Earlier today, Search Engine Land posted about a new label that Google appears to be testing in its search results pages. The red “slow” label warns people that your site is unacceptably slow. This label isn’t a trivial feature. If you care about performance, user experience, and SEO, then you should care about this potential game-changer.
Yesterday on the Radware blog, I shared some compelling stats around mobile web performance. Today I thought it would be fun (and hopefully helpful) to round up my favourite stats into a poster. I hope you enjoy!
As of today, the Federal Communication Commission has updated its definition of “broadband” from 4 Mbps to 25 Mbps. In effect, this means that 17% of internet users in the United States now don’t have broadband access. This is huge news. Here’s why…
As a website owner, you have 100% control over your site, plus a hefty amount of control over the first and middle mile of the network your pages travel over. You can (and you should) optimize the heck out of your pages, invest in a killer back end, and deploy the best content delivery network that money can buy. These tactics put you in charge of several performance areas, which is great.
But when it comes to the last mile — or more specifically, the last few feet — matters are no longer in your hands.
Today, let’s review a handful of performance-leaching culprits that are outside your control — and which can add precious seconds to your load times.
If you asked me to name the single greatest indicator of performance for pages served to mobile devices, I’d say this: faster pages are always less than 1 MB in size. Show me a fat page, and I’ll show you a slow page.
This is why it was alarming to discover that, according to the Mobile HTTP Archive (which tracks page metrics for the top million Alexa-ranked sites), the average page served to mobile devices carries a payload of 1109 KB. This number has more than doubled since 2012, when the average page was 511 KB.
Some of the bulk and complexity of modern web pages is necessary. Larger images sell more products. Third-party scripts help you to better understand your visitors. But there’s a lot of unnecessary weight on most web pages. Rather than focusing exclusively on all the cool new features you want to add to your site this year, spend some time thinking about what you can take away. Here are four tips to help you get started.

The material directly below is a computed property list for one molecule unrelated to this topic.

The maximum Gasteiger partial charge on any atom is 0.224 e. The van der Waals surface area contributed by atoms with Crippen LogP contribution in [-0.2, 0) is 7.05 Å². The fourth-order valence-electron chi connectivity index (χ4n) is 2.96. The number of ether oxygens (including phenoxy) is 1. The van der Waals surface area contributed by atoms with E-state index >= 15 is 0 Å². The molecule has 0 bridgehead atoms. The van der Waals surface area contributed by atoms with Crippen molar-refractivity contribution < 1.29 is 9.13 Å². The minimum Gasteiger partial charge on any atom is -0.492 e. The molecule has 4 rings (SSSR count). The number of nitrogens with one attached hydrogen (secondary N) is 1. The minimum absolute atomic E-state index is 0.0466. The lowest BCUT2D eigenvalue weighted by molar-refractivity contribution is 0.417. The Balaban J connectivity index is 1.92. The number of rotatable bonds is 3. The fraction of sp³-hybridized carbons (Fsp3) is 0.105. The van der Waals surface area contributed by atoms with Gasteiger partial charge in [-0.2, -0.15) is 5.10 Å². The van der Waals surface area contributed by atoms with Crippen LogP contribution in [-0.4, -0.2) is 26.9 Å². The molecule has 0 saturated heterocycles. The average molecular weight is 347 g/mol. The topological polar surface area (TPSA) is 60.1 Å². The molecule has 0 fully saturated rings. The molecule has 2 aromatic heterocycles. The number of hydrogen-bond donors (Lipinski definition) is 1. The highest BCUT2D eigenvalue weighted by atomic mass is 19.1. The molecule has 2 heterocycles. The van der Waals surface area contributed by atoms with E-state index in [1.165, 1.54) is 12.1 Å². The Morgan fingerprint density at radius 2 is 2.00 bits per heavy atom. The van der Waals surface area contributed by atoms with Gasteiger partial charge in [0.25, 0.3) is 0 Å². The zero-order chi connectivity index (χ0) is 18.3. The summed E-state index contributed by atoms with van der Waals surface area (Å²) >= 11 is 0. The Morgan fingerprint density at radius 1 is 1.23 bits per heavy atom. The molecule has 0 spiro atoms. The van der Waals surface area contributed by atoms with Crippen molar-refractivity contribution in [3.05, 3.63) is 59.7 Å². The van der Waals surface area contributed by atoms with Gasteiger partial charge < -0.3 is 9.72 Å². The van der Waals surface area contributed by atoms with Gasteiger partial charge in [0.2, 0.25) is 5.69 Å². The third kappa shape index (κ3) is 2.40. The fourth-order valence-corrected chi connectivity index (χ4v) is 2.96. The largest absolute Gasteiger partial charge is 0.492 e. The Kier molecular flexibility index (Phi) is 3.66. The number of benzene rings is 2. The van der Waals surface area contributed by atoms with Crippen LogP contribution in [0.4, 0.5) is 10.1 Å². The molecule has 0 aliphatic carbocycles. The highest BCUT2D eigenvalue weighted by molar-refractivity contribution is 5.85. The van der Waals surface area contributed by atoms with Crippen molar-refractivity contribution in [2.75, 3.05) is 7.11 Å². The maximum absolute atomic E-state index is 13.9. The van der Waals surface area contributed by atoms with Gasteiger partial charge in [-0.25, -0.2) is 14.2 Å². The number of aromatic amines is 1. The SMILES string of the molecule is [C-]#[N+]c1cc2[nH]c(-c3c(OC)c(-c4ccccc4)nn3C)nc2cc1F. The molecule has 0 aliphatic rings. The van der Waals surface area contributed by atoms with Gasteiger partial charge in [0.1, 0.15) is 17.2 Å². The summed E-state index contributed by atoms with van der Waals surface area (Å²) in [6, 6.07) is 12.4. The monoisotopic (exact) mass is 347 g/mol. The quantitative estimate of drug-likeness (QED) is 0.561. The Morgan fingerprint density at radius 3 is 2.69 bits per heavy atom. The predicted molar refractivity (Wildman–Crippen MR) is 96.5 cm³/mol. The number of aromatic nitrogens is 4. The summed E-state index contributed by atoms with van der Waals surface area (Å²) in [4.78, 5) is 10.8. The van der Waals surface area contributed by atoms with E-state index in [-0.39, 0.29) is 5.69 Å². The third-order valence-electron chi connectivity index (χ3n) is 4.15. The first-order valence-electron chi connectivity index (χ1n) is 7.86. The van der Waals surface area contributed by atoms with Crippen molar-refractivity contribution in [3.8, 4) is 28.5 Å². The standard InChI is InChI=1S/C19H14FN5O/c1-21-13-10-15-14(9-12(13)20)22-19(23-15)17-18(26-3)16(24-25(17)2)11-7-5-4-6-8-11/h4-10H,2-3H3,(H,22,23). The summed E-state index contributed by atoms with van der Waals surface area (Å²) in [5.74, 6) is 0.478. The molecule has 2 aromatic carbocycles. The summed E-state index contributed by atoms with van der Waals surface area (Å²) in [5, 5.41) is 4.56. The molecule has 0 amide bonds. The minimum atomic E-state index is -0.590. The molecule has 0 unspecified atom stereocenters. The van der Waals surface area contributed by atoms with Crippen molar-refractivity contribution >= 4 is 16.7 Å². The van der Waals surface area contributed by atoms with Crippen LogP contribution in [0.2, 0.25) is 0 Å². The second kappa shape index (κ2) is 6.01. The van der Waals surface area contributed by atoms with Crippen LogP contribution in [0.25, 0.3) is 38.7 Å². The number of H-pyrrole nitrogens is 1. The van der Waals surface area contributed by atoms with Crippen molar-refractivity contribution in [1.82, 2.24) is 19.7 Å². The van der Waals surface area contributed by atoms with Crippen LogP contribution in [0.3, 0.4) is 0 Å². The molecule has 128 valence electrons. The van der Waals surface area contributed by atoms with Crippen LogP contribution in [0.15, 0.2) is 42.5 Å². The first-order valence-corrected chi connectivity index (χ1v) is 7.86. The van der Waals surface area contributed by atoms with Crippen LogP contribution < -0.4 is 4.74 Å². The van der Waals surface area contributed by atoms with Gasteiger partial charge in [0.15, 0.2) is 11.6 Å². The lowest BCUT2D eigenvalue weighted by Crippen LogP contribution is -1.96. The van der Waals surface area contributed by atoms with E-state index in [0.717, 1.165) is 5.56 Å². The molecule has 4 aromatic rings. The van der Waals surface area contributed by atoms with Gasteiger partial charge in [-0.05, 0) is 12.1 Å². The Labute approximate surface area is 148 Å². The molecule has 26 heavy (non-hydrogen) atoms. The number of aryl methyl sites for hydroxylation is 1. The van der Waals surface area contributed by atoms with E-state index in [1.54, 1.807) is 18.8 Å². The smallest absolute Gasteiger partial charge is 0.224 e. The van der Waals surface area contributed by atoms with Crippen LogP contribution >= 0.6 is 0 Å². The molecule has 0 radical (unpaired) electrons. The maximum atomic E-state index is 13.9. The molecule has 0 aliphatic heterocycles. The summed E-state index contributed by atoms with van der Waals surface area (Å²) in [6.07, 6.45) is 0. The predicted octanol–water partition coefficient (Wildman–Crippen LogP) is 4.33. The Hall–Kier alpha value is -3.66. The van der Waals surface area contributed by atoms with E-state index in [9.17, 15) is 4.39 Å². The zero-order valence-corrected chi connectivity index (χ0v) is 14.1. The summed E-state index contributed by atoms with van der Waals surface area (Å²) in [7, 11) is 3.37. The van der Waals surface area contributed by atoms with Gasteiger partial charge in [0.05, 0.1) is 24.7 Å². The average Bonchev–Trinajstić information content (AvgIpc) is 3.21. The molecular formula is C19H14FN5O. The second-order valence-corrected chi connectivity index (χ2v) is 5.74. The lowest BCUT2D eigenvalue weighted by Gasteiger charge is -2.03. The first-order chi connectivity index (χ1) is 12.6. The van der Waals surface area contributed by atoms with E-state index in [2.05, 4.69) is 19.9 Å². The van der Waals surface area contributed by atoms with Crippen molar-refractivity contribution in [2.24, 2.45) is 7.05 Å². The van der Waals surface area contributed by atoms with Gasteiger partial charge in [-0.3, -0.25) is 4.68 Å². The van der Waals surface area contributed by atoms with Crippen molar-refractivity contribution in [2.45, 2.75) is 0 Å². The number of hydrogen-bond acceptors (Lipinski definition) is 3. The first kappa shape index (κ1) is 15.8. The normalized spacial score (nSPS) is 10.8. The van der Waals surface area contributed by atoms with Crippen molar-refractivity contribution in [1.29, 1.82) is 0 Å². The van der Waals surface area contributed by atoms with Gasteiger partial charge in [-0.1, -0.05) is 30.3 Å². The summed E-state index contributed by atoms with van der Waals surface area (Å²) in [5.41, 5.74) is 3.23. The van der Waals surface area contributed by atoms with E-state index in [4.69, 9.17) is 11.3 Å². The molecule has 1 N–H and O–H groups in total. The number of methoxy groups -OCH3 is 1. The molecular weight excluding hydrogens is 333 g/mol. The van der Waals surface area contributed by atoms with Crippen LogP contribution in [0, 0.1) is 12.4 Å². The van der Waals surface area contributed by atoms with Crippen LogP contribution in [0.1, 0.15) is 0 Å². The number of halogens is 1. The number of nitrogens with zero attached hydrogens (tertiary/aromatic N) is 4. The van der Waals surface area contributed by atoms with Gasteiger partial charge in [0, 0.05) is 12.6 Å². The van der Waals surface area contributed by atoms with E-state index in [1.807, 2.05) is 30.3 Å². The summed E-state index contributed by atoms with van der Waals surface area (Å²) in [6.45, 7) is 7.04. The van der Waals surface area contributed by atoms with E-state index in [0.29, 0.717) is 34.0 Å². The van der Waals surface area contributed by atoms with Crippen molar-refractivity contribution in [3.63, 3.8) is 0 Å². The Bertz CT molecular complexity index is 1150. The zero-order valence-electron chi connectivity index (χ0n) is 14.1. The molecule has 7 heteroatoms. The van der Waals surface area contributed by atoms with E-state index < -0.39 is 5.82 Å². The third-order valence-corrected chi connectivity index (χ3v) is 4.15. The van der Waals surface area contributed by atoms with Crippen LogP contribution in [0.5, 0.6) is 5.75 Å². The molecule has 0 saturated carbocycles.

In 2014, people seemed most interested in mobile performance, image optimization, improving perceived performance, and page growth and slowdown trends. This year-end look through Google Analytics was a lot of fun for me. I hope you enjoy it, too.
Security and performance are incredibly closely entwined, and in some circles it’s a little-known fact that a cyberattack can have as much — if not more — impact on web performance as it has on downtime. Here are a few security/performance insights from Radware’s annual Global Application and Network Security Report.
While we can’t always replace our spreadsheets and waterfalls with awesome graphics, it’s exciting to see that more and more tool vendors are experimenting with ways to help us visualize our performance data and make it infinitely more persuasive. In this post, I’m going to highlight four tools I use all the time to demonstrate performance issues. (Not only are these great tools, they’re also my favourite price: free!)
Page bloat. It’s insidious, and it’s one of the single greatest causes of slow load times. Let’s talk about why the average web page has grown by 186% since 2010 and what we can do to help mitigate its performance impact.